Karen J. Sherman, PhD, MPH, is an epidemiologist and clinical trialist. Her research interests include:
She has led or participated in groundbreaking studies of various non-pharmacological therapies for chronic low back pain, including acupuncture, massage, meditation, and yoga.
Dr. Sherman has collaborated with investigators at Kaiser Permanente Washington Health Research Institute (KPWHRI) and elsewhere across a range of disciplines, including clinical trials of CIH therapies for cancer, mood disorders, and menopause. Her work on building the evidence base for contextual factors related to care tries to find ways to bring greater healing into the primary care encounter. Dr. Sherman hopes her work will encourage more focus on the intricate connections between mind and body—and on helping patients seize the power of this connection to pursue better health and healing at all phases of life, including older age. Her work is rigorous, designed to answer practical questions, and intended to have impacts on the whole person.
Dr. Sherman is a senior scientific investigator at KPWHRI and an affiliate professor of epidemiology at the University of Washington (UW) School of Public Health. Her doctorate is in behavioral biology from Cornell University, and her MPH is in epidemiology from the UW. She has served as a reviewer for dozens of medical journals and granting institutions, and has sat on editorial boards for numerous CIH journals.
Utilization; role of complementary and alternative medicine in health care; acupuncture; massage; meditation; tai chi; yoga; fibromyalgia; menopause; back pain; neck pain; anxiety disorders
Chronic back pain; diabetes care; self-management
Alternative therapies for anxiety disorders
Alternative therapies for menopause
Communication; patient expectations; patient education
Sherman KJ, Cherkin DC, Hogeboom CJ. The diagnosis and treatment of patients with chronic low-back pain by traditional Chinese medical acupuncturists. J Altern Complement Med. 2001;7(6):641-50. PubMed
Hogeboom C J, Sherman K J, Cherkin D C. Variation in diagnosis and treatment of chronic low back pain by traditional Chinese medicine acupuncturists. Complement Ther Med. 2001;9(3):154-66. PubMed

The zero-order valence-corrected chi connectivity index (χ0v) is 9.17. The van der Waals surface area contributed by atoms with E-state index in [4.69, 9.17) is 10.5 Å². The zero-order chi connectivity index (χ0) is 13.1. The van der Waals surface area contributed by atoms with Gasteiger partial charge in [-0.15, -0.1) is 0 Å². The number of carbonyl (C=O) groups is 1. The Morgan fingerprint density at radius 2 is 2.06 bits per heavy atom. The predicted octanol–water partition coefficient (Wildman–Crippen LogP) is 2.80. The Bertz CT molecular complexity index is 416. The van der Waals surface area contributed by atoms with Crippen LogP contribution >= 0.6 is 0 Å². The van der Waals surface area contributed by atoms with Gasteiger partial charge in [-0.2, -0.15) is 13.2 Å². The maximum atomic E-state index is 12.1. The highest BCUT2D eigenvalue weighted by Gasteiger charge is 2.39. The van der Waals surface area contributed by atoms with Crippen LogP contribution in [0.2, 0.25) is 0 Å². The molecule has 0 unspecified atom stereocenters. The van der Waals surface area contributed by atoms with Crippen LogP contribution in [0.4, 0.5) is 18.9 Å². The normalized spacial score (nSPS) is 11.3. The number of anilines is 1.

Sherman K J, Hogeboom C J, Cherkin D C. How traditional Chinese medicine acupuncturists would diagnose and treat chronic low back pain: results of a survey of licensed acupuncturists in Washington State. Complement Ther Med. 2001;9(3):146-53. PubMed
Kalauokalani D, Cherkin DC, Sherman KJ, Koepsell TD, Deyo RA. Lessons from a trial of acupuncture and massage for low back pain: patient expectations and treatment effects. Spine. 2001;26(13):1418-24. PubMed
Kalauokalani D, Sherman KJ, Cherkin DC. Acupuncture for chronic low back pain: diagnosis and treatment patterns among acupuncturists treating the same patient. South Med J. 2001;94(5):486-92. PubMed
Cherkin DC, Eisenberg D, Sherman KJ, Barlow W, Kaptchuk TJ, Street J, Deyo RA. Randomized trial comparing traditional Chinese medical acupuncture, therapeutic massage, and self-care education for chronic low back pain. Arch Intern Med. 2001;161(8):1081-8. PubMed
Birch S, Sherman K. Zhong Yi acupuncture and low-back pain: traditional Chinese medical acupuncture differential diagnoses and treatments for chronic lumbar pain. J Altern Complement Med. 1999;5(5):415-25; discussion 427-8. PubMed
Habel LA, Van Den Eeden SK, Sherman KJ, McKnight B, Stergachis A, Daling JR. Risk factors for incident and recurrent condylomata acuminata among women. Sex Transm Dis. 1998;25(6):285-92. PubMed
Van Den Eeden SK, Habel LA, Sherman KJ, McKnight B, Stergachis A, Daling JR. Risk factors for incident and recurrent condylomata acuminata among men. A population-based study. Sex Transm Dis. 1998;25(6):278-84. PubMed
Sherman KJ. Characteristics and complaints of patients seeking therapy. J Altern Complement Med. 1997;3(3):212. PubMed
Health care is increasingly online—KPWHRI is studying telehealth options for opioid use disorder and chronic pain.
The latest on our research on chronic pain and opioids—and how the results influence health policy and clinical practice.
Drs. DeBar, Bradley, and Sherman lead projects in initiative to tackle opioid crisis.
Risk-reduction initiative for chronic opioid therapy sustains patient-doctor trust, Dr. Karen Sherman finds.
AARP, Feb. 6, 2020